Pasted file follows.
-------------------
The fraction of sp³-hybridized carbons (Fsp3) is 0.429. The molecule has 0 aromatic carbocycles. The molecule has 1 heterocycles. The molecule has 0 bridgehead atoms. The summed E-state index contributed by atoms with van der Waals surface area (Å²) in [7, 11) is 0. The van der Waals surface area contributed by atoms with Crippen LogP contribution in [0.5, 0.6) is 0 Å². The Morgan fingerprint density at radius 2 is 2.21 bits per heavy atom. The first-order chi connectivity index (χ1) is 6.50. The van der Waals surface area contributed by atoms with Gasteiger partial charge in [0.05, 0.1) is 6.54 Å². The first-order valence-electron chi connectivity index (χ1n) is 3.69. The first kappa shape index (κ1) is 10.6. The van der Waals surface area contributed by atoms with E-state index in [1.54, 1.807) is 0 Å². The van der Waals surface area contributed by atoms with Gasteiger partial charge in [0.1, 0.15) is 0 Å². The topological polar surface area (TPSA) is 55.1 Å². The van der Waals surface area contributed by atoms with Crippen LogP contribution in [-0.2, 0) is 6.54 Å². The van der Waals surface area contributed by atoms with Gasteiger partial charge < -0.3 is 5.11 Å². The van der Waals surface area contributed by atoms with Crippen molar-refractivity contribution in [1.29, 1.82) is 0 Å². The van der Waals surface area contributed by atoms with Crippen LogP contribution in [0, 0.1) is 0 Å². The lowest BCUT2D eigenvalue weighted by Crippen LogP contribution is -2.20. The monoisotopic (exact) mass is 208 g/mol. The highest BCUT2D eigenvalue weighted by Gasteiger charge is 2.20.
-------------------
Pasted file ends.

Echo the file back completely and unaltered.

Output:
The fraction of sp³-hybridized carbons (Fsp3) is 0.429. The molecule has 0 aromatic carbocycles. The molecule has 1 heterocycles. The molecule has 0 bridgehead atoms. The summed E-state index contributed by atoms with van der Waals surface area (Å²) in [7, 11) is 0. The van der Waals surface area contributed by atoms with Crippen LogP contribution in [0.5, 0.6) is 0 Å². The Morgan fingerprint density at radius 2 is 2.21 bits per heavy atom. The first-order chi connectivity index (χ1) is 6.50. The van der Waals surface area contributed by atoms with Gasteiger partial charge in [0.05, 0.1) is 6.54 Å². The first-order valence-electron chi connectivity index (χ1n) is 3.69. The first kappa shape index (κ1) is 10.6. The van der Waals surface area contributed by atoms with E-state index in [1.54, 1.807) is 0 Å². The van der Waals surface area contributed by atoms with Gasteiger partial charge in [0.1, 0.15) is 0 Å². The topological polar surface area (TPSA) is 55.1 Å². The van der Waals surface area contributed by atoms with Crippen LogP contribution in [-0.2, 0) is 6.54 Å². The van der Waals surface area contributed by atoms with Gasteiger partial charge < -0.3 is 5.11 Å². The van der Waals surface area contributed by atoms with Crippen molar-refractivity contribution in [1.29, 1.82) is 0 Å². The van der Waals surface area contributed by atoms with Crippen LogP contribution in [0, 0.1) is 0 Å². The lowest BCUT2D eigenvalue weighted by Crippen LogP contribution is -2.20. The monoisotopic (exact) mass is 208 g/mol. The highest BCUT2D eigenvalue weighted by Gasteiger charge is 2.20.